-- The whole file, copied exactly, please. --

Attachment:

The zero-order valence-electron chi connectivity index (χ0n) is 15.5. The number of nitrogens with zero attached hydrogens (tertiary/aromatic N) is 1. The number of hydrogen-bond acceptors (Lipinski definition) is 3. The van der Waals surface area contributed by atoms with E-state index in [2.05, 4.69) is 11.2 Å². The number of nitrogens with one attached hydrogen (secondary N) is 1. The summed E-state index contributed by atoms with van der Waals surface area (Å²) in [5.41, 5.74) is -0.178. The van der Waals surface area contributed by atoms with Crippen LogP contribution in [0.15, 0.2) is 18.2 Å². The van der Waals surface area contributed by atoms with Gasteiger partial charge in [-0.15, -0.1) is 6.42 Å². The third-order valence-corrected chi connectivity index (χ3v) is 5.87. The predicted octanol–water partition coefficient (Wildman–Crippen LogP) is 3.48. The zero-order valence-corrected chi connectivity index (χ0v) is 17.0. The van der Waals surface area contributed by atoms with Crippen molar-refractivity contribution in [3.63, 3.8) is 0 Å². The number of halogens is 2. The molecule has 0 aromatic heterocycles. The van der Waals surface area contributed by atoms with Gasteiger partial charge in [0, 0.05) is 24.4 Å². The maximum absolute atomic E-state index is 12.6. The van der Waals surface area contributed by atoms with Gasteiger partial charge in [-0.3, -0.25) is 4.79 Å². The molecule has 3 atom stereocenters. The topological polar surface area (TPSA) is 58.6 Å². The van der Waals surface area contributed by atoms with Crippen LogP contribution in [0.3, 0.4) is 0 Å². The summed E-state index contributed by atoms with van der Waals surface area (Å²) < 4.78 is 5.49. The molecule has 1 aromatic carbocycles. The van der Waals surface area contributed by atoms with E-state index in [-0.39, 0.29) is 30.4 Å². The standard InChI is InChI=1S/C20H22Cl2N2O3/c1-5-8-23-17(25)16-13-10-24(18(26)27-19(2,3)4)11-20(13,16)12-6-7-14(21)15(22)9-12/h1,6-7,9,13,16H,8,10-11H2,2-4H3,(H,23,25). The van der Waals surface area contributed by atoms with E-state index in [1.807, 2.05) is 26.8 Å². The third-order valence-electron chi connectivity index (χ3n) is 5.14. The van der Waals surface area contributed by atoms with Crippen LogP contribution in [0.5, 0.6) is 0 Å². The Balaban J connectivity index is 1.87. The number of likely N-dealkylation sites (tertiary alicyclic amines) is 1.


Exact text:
The zero-order valence-electron chi connectivity index (χ0n) is 15.5. The number of nitrogens with zero attached hydrogens (tertiary/aromatic N) is 1. The number of hydrogen-bond acceptors (Lipinski definition) is 3. The van der Waals surface area contributed by atoms with E-state index in [2.05, 4.69) is 11.2 Å². The number of nitrogens with one attached hydrogen (secondary N) is 1. The summed E-state index contributed by atoms with van der Waals surface area (Å²) in [5.41, 5.74) is -0.178. The van der Waals surface area contributed by atoms with Crippen LogP contribution in [0.15, 0.2) is 18.2 Å². The van der Waals surface area contributed by atoms with Gasteiger partial charge in [-0.15, -0.1) is 6.42 Å². The third-order valence-corrected chi connectivity index (χ3v) is 5.87. The predicted octanol–water partition coefficient (Wildman–Crippen LogP) is 3.48. The zero-order valence-corrected chi connectivity index (χ0v) is 17.0. The van der Waals surface area contributed by atoms with Crippen molar-refractivity contribution in [3.63, 3.8) is 0 Å². The number of halogens is 2. The molecule has 0 aromatic heterocycles. The van der Waals surface area contributed by atoms with Gasteiger partial charge in [0, 0.05) is 24.4 Å². The maximum absolute atomic E-state index is 12.6. The van der Waals surface area contributed by atoms with Gasteiger partial charge in [-0.3, -0.25) is 4.79 Å². The molecule has 3 atom stereocenters. The topological polar surface area (TPSA) is 58.6 Å². The van der Waals surface area contributed by atoms with Crippen LogP contribution in [0.3, 0.4) is 0 Å². The summed E-state index contributed by atoms with van der Waals surface area (Å²) < 4.78 is 5.49. The molecule has 1 aromatic carbocycles. The van der Waals surface area contributed by atoms with E-state index in [-0.39, 0.29) is 30.4 Å². The standard InChI is InChI=1S/C20H22Cl2N2O3/c1-5-8-23-17(25)16-13-10-24(18(26)27-19(2,3)4)11-20(13,16)12-6-7-14(21)15(22)9-12/h1,6-7,9,13,16H,8,10-11H2,2-4H3,(H,23,25). The van der Waals surface area contributed by atoms with E-state index in [1.807, 2.05) is 26.8 Å². The third-order valence-electron chi connectivity index (χ3n) is 5.14. The van der Waals surface area contributed by atoms with Crippen LogP contribution in [0.5, 0.6) is 0 Å². The Balaban J connectivity index is 1.87. The number of likely N-dealkylation sites (tertiary alicyclic amines) is 1.